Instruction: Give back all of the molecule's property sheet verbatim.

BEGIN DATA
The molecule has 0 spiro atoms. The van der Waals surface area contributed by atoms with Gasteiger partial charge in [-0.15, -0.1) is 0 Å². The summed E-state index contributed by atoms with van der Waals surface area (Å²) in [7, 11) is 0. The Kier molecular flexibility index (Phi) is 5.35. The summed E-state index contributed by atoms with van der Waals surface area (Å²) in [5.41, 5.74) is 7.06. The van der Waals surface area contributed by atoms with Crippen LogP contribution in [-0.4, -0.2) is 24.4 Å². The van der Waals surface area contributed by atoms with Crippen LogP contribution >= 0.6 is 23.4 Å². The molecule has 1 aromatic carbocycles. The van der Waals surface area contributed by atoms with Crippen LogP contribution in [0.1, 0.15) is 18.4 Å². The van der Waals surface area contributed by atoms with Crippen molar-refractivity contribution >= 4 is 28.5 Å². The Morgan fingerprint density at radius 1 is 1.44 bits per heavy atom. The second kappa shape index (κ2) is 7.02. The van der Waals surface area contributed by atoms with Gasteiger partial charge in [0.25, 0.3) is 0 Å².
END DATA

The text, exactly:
The molecule has 0 spiro atoms. The van der Waals surface area contributed by atoms with Gasteiger partial charge in [-0.15, -0.1) is 0 Å². The summed E-state index contributed by atoms with van der Waals surface area (Å²) in [7, 11) is 0. The Kier molecular flexibility index (Phi) is 5.35. The summed E-state index contributed by atoms with van der Waals surface area (Å²) in [5.41, 5.74) is 7.06. The van der Waals surface area contributed by atoms with Crippen LogP contribution in [-0.4, -0.2) is 24.4 Å². The van der Waals surface area contributed by atoms with Crippen LogP contribution >= 0.6 is 23.4 Å². The molecule has 1 aromatic carbocycles. The van der Waals surface area contributed by atoms with Crippen LogP contribution in [0.1, 0.15) is 18.4 Å². The van der Waals surface area contributed by atoms with Crippen molar-refractivity contribution >= 4 is 28.5 Å². The Morgan fingerprint density at radius 1 is 1.44 bits per heavy atom. The second kappa shape index (κ2) is 7.02. The van der Waals surface area contributed by atoms with Gasteiger partial charge in [0.25, 0.3) is 0 Å².